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  1. #1
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    Jul. 6, 2004
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    Default Anyone ever bought a horse with...

    ...moon blindness? One that had two 'flare ups' in its history, but hadn't gone completely blind yet?

    These folks I know just bought a horse... and w/in 3 weeks of purchase he had 'something not quite right' about one eye, even seemed to be blind in it, and the vet diagnosed moon blindness that next day (come to find out it was the second one in 2 years but the first one wasn't diagnosed properly).

    The real kicker is that the horse has tested positive for leptospirosis (or however it's spelled). Vets say it can cause the moon blindness but there are recent studies which seem to not find a correlation between lepto and mb (or ERU as is the proper term).

    So........ these folks really don't have the wherewithal to isolate this horse, aren't horsie enough to be able to treat his eye when it does flare up, and really just want to find this horse a good home.

    But..... HOW can you find a good home for a contagious horse that's gonna go blind? ????? sylvia
    Never explain yourself to someone who is committed to misunderstanding you.



  2. #2
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    Mar. 8, 2004
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    Default

    I don't believe lepto can be spread horse to horse. Are you sure about that? Most horses will test positive for exposure to lepto, they may or may not be symptomatic.



  3. #3
    Join Date
    Feb. 8, 2001
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    Canada
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    Default Why give up on the horse?

    I have a 26 yr old QH gelding that has had "moon blindness" for around 15 years. He occasionally has flare ups which I treat by putting some ointment in his eye for about a week until it settles down again. He is now blind in one eye and almost blind in the other but I still ride him, he's still a great horse to ride... we hack and I just watch out for hazards and warn him with my voice and he adapts.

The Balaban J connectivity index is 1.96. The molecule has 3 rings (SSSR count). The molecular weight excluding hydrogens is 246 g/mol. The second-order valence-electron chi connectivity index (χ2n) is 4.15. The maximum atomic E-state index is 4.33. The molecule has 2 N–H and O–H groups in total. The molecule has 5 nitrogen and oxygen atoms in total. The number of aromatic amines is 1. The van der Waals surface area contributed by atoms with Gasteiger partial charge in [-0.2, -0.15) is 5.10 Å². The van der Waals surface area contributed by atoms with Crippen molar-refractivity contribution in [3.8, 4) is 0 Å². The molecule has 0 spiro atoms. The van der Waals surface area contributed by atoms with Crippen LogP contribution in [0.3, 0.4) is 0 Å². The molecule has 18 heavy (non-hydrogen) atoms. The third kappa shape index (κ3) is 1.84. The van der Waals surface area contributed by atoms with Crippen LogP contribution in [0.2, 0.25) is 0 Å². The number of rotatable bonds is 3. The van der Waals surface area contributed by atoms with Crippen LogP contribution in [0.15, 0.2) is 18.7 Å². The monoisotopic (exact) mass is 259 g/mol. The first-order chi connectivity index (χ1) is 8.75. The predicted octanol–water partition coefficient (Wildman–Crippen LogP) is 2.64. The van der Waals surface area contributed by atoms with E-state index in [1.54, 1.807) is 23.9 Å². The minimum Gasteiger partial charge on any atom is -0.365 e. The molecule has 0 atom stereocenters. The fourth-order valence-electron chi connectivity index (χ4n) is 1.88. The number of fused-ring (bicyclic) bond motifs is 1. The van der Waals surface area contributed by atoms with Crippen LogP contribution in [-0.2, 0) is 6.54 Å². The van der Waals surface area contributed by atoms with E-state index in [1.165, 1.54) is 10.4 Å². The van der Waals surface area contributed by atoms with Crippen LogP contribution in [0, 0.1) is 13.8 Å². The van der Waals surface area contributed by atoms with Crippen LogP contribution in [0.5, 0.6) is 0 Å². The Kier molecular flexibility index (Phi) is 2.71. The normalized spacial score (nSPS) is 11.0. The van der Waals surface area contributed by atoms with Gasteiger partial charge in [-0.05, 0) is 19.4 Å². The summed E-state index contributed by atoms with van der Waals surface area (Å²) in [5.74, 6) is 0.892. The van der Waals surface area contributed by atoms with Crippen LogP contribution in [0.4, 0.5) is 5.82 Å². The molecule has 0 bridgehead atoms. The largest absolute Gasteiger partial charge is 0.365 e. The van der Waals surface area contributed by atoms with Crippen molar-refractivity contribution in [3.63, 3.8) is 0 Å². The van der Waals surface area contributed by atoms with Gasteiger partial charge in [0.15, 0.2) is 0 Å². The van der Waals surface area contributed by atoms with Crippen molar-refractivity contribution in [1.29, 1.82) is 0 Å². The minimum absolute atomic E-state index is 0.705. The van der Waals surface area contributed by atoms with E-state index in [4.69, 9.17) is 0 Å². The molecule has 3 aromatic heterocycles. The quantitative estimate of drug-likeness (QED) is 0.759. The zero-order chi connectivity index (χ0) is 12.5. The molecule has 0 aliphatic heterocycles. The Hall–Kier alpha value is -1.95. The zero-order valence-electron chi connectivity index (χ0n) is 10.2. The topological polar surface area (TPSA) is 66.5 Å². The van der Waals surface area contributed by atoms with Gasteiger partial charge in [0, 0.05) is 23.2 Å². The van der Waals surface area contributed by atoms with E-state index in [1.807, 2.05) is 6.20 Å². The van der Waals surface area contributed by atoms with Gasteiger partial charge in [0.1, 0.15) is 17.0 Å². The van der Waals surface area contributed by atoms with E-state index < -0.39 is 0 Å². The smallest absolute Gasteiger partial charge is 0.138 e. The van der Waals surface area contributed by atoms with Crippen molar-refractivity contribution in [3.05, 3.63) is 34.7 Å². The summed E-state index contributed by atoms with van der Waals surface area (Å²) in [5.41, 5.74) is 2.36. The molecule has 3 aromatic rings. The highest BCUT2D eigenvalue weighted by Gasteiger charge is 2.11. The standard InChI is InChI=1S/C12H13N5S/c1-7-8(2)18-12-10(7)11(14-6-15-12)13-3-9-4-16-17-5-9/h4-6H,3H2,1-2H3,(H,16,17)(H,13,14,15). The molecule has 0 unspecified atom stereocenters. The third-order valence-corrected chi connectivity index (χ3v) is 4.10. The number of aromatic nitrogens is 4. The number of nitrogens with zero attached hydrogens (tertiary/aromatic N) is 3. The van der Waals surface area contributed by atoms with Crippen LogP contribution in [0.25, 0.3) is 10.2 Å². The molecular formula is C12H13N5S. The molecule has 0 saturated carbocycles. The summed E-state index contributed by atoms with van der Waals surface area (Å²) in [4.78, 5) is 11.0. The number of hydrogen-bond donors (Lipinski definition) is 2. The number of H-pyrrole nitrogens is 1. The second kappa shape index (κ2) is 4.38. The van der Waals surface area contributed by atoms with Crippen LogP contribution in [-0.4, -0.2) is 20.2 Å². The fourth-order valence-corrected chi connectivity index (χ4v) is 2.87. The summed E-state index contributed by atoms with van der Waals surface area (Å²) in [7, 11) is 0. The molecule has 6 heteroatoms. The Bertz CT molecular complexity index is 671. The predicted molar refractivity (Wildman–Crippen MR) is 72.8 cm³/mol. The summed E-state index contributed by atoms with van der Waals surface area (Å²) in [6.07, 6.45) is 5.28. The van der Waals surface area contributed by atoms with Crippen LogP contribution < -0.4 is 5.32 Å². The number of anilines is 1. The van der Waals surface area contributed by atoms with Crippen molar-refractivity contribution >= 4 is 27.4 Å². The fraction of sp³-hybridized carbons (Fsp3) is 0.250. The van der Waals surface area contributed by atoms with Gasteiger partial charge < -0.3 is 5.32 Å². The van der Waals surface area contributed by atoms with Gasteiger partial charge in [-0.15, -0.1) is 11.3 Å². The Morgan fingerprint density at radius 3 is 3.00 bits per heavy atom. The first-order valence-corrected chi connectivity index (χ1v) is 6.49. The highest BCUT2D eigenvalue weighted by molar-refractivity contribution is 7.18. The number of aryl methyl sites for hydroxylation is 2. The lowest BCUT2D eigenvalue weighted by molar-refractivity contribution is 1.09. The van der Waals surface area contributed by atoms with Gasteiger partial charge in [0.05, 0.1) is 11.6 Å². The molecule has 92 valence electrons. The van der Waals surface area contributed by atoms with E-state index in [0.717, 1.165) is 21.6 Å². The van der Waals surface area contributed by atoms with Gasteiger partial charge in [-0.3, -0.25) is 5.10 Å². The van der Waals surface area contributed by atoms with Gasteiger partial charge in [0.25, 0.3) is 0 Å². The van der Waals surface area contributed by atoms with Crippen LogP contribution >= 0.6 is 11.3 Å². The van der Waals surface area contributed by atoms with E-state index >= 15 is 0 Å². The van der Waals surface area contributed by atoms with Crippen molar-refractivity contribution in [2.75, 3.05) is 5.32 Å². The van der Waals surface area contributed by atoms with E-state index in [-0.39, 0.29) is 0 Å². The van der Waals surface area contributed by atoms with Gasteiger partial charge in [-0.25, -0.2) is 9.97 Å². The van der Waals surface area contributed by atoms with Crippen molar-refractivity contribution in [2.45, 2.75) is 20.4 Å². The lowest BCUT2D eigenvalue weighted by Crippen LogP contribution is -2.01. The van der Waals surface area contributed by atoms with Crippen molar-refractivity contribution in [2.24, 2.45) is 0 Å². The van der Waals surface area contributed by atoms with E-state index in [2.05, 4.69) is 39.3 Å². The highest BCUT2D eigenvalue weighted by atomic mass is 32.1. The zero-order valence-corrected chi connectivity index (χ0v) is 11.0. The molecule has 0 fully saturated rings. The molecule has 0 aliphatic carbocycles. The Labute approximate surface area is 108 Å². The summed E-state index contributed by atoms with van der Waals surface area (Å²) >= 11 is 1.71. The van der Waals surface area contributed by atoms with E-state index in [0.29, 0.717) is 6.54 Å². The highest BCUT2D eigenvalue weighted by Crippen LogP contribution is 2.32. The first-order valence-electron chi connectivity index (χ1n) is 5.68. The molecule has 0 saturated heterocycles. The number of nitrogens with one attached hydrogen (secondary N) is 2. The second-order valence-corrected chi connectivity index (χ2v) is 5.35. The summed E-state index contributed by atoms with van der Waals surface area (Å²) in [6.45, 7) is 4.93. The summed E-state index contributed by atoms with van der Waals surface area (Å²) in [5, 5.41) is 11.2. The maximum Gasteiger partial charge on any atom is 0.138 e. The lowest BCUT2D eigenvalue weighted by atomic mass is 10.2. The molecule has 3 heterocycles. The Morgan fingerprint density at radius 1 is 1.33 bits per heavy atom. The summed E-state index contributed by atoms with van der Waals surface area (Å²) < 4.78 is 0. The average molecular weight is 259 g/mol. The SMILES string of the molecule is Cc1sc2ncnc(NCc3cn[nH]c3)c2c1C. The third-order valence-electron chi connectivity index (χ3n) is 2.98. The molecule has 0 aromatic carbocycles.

Many folk are riding one eyed horses with no problem. I was speaking to me neighbour who breeds TB racehorses and one of their best youngsters right now is blind in one eye and it is not affecting his performance one iota. A Canadian Grand Prix rider, Laurie Bucci, has a Grand Prix horse with one eye that did very well.

    The jury is still out on what causes chronic uveitis, my guy tests positive for Lepto but he also suffered tramau to one eye when he was a 4 yr old which also is a risk factor. From studies that I read a majority of horses test positive for Lepto exposure but only a very small percentage actually have moon blindness.
    Last edited by Kafue; Mar. 30, 2009 at 12:45 PM. Reason: correcting info.



  4. #4
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    Sep. 8, 2007
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    Default

    Well, I don't know anything about Lepto, but the greatest horse I ever had the privilege to sit on was an Appy with moon blindness. He evented at Prelim, got me scores at first level dressage into the 70's, and could jump a 4 foot fence with an ease that seemed unreal. And he did all this in between flare-ups. We used special drops and ointment given to us by an equine opthamologist (which you should look into). It kept his eye going for another three years. Then he had to have that eye removed, and he still went like a champ. I would not necessarily just give up on a great horse because of the moon blindness.



  5. #5
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    Default

    Thanks for all your replies.